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How to Prepare for Tax Season
February 2018
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How to Prepare for Tax Season
Tax season prep tips

It might not be as highly anticipated as the holidays, beach-weather days or spring, but tax season still rolls around each year and often takes taxpayers by frantic surprise.

To sidestep the usual stress tax season brings, implement the following tips in your prep.

Seek outside help ASAP

If you’re new to filing a tax return, your tax return is exceptionally complicated or you don’t feel secure in taking on the task yourself, it’s best to seek assistance from a tax prep professional who is certified with a Preparer Tax Identification Number (PTIN), according to Investopedia.com writer Barbara E. Weltman.

She suggests asking friends or trusted colleagues for referrals and advises against hiring a tax preparer who feels entitled to a part of your refund. Be sure to ask about his or her rates, too.

Get your data and deduction ducks in a row

Your tax return will require personal and family stats that are impossible to rattle off by memory alone. Writer Kay Bell, who reports on NerdWallet.com, recommends retrieving both your federal and state returns from last year as well as Social Security numbers for everyone pertinent to this year’s return, including your dependents.

The proper receipts will be your best friend if you plan to itemize personal deductions on your tax return.

“Look for receipts for medical costs not covered by insurance or reimbursed by any other health plan (e.g., a flexible spending account or health savings account), property taxes and job-related and investment-related expenses,” advises Weltman.

If you’ve donated to charity and you want to claim those contributions as write-offs, you’ll need a proper record for your return.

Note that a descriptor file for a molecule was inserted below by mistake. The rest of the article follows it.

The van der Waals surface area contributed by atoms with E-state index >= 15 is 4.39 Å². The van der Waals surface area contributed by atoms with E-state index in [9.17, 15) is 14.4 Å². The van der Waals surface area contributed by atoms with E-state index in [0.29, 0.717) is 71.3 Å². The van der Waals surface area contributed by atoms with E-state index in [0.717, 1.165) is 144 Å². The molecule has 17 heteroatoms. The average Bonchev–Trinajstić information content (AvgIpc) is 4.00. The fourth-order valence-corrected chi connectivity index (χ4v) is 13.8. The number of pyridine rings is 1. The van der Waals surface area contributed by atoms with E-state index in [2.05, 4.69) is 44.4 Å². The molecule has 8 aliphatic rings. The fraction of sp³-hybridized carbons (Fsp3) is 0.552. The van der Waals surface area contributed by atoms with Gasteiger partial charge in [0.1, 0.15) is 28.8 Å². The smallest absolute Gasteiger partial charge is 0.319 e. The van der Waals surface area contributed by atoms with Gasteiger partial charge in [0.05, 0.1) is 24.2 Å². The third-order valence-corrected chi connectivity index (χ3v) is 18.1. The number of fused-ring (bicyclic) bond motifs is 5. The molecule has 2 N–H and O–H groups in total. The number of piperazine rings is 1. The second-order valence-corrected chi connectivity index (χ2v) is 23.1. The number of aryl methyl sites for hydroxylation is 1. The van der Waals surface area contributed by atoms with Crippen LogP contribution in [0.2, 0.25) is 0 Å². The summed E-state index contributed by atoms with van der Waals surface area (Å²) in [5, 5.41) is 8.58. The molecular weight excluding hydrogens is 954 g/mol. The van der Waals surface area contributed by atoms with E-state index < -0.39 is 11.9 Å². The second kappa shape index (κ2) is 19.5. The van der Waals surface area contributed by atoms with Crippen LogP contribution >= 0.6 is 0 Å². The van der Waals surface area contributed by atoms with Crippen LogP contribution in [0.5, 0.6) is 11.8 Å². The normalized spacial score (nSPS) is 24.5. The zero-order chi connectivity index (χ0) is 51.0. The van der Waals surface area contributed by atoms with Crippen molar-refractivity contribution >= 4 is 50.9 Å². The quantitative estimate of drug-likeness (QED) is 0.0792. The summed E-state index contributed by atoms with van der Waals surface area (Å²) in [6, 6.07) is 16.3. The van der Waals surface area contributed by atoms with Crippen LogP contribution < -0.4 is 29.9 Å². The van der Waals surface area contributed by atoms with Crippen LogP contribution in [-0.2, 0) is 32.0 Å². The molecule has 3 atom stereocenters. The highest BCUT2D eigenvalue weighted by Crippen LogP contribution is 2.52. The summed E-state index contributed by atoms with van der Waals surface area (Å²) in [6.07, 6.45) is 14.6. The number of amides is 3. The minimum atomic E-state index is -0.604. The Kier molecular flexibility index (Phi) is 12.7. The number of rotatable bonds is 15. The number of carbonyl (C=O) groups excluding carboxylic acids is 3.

Refresh your knowledge bank

According to Weltman, changes to tax laws can directly impact your return, so it’s important to investigate new rules or instructions for claiming deductions or claiming credits.

Include proof of your work ethic

If you are employed by someone else, be on the lookout for your W-2, which is a document you need to accurately file your tax return. Depending on how your company handles sensitive documents, it might pop up in your inbox or be delivered by the postman.

“This is the key form, and you need one from each employer you worked for during the past year. Your W-2 shows how much money you made, how much income tax was withheld, Social Security and Medicare taxes paid, and any benefit contributions — retirement plans, medical accounts and child care reimbursement plans,” reports Bell on Bankrate.com.

Bell notes that if you worked as a contractor, received money via PayPal or earned funds through investments, you’ll need to fill out a 1099 form that applies specifically to each situation.

Don’t forget about your home and education

If you have a mortgage, are paying on a student loan or are responsible for tuition payments, you’ll need to assemble those numbers to accurately fill out the specific 1098 forms, reports Weltman.

Filing a tax return requires a lot of documents, a high level of organization and possibly a professional accountant’s help. By starting your prep early, your tax season can be almost as carefree as a day at the beach.


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